Answer Man: Hy-Vee marches ahead in Twin Cities

Dear Answer Man, is Hy-Vee still planning to open stores in the Twin Cities, and if so, where?

The Iowa-based, employee-owned grocery compan y announced plans several months ago for four to six stores in the Twin Cities, and one will be in Oakdale, which is north of Woodbury along Interstate 694. The company bought a site along I-694 for $3.08 million and announced in July it would build a store; construction likely won't begin for several months.

Hy-Vee says it's going to "add several stores per year, over the next several years" in the Twin Cities. It has another site in the Twin Cities under contract already but hasn't divulged where.

Hy-Vee's also expected to get busy this month with construction of its fourth store in Rochester, along West Circle Drive just south of the driving range at Northern Hills Golf Course.

One vehicle left


A few weeks ago, a reader asked me if it was legal to leave a car on the street indefinitely with a flat tire. She was aware of a side street near a prominent Rochester nursing home where not one but two cars with flat tires had been left all summer.

The answer is no, by the way — it's not OK to leave a junk car or inoperable car on the street indefinitely.

I asked that reader to let me know if any progress was made, and she reported last week that "I see that the flat on one of the vehicles has been repaired, and the car has been moved to the other side of the street. … The other has simply been moved around the corner with its flat tire looking just as flat and deformed as before. It's been there for at least the last four days."

Daily Charter question

My column has been taken over recently by Charter cable TV customers with questions about the digital conversion, which requires most people to obtain a free box or rent additional conversion boxes for their TVs, with deadlines of Oct. 14 and Oct. 21 in Rochester. While I hesitate to bore readers who don't give a hoot about Charter's cable changes, I think of this as a public service at a time of crisis, so here's one from the weekend batch of email:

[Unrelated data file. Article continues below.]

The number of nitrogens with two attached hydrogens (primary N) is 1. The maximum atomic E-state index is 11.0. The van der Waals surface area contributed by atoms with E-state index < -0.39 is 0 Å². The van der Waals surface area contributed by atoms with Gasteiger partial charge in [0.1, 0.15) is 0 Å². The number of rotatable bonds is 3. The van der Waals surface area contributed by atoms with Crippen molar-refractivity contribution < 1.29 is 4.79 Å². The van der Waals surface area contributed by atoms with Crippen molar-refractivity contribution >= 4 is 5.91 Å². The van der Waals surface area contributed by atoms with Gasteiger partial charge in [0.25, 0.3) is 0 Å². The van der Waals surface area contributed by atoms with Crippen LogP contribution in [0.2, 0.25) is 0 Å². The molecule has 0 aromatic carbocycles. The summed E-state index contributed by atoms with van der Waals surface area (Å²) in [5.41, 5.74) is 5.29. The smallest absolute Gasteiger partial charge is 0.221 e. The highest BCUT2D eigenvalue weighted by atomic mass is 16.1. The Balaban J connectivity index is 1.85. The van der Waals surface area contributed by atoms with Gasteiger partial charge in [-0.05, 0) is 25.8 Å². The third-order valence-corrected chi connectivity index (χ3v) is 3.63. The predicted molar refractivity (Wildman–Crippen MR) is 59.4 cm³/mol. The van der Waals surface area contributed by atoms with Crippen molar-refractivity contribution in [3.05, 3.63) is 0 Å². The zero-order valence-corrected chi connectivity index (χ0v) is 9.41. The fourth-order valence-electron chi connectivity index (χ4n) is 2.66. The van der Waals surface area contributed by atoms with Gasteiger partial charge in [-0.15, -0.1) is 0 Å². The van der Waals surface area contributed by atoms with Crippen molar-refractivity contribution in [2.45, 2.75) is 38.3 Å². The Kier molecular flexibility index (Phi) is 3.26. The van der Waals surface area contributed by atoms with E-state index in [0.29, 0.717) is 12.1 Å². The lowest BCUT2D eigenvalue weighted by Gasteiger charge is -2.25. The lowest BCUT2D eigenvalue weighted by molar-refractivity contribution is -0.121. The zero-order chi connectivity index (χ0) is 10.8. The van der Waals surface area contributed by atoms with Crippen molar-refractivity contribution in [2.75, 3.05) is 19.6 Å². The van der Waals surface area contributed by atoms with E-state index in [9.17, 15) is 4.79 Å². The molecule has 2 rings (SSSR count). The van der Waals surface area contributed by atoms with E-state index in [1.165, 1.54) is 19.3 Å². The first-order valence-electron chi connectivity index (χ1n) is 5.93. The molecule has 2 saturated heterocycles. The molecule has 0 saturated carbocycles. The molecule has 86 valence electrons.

"Dear Answer Man, as dissatisfied consumers, we've been looking at dropping Charter entirely and have heard about a 'digital antenna' that would bring in all of the local channels plus some of the sub-channels that the local channels broadcast. How many channels would we get in Rochester using a digital antenna, and what is the cost of a digital antenna? -— Thank you. — E.M."

If all you want is local stations, yes, a digital antenna could do the trick, depending greatly on where you live. If you live in Possum Hollow, deep in the bluff country, TV reception will be poor, but if you live just down the street from the world headquarters of the Post-Bulletin, you might get a half-dozen stations, and if you're in Pine Island and to the north , you might get a dozen stations, including the Twin Cities biggies.

There's a crude but handy webpage, provided by the FCC, that tells you what digital signals you'll likely receive in your area. I'll add the link to this column online.


How much do the antennas cost? They range from $25 for an indoor model that probably will get you little more than a snowy screen to about $150 for an outdoor contraption that should do the trick.

You'll want to make sure everyone in the house agrees, though, before you go off the grid.

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